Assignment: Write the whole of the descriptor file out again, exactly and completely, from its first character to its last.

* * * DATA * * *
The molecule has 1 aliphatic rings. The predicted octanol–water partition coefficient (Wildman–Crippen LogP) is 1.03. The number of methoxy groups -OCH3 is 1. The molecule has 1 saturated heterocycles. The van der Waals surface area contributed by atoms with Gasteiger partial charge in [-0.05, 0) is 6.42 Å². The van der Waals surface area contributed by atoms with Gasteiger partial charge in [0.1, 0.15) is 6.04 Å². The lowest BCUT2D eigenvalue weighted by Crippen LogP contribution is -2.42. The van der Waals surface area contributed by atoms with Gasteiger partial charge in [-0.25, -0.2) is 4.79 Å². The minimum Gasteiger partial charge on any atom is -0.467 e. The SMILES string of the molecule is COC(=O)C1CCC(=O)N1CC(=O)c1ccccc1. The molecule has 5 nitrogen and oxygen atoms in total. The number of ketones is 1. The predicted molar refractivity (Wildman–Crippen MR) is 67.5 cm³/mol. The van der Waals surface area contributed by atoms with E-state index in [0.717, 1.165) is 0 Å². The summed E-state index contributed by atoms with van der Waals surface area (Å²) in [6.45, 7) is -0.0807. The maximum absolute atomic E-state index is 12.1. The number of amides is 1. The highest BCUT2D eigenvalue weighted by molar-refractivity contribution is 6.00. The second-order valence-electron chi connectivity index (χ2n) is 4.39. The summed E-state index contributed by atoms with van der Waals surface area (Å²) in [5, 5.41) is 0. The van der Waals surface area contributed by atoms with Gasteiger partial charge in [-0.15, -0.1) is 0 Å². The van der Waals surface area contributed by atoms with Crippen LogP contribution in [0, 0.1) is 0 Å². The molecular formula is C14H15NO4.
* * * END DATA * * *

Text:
The molecule has 1 aliphatic rings. The predicted octanol–water partition coefficient (Wildman–Crippen LogP) is 1.03. The number of methoxy groups -OCH3 is 1. The molecule has 1 saturated heterocycles. The van der Waals surface area contributed by atoms with Gasteiger partial charge in [-0.05, 0) is 6.42 Å². The van der Waals surface area contributed by atoms with Gasteiger partial charge in [0.1, 0.15) is 6.04 Å². The lowest BCUT2D eigenvalue weighted by Crippen LogP contribution is -2.42. The van der Waals surface area contributed by atoms with Gasteiger partial charge in [-0.25, -0.2) is 4.79 Å². The minimum Gasteiger partial charge on any atom is -0.467 e. The SMILES string of the molecule is COC(=O)C1CCC(=O)N1CC(=O)c1ccccc1. The molecule has 5 nitrogen and oxygen atoms in total. The number of ketones is 1. The predicted molar refractivity (Wildman–Crippen MR) is 67.5 cm³/mol. The van der Waals surface area contributed by atoms with E-state index in [0.717, 1.165) is 0 Å². The summed E-state index contributed by atoms with van der Waals surface area (Å²) in [6.45, 7) is -0.0807. The maximum absolute atomic E-state index is 12.1. The number of amides is 1. The highest BCUT2D eigenvalue weighted by molar-refractivity contribution is 6.00. The second-order valence-electron chi connectivity index (χ2n) is 4.39. The summed E-state index contributed by atoms with van der Waals surface area (Å²) in [5, 5.41) is 0. The van der Waals surface area contributed by atoms with Gasteiger partial charge in [-0.15, -0.1) is 0 Å². The van der Waals surface area contributed by atoms with Crippen LogP contribution in [0, 0.1) is 0 Å². The molecular formula is C14H15NO4.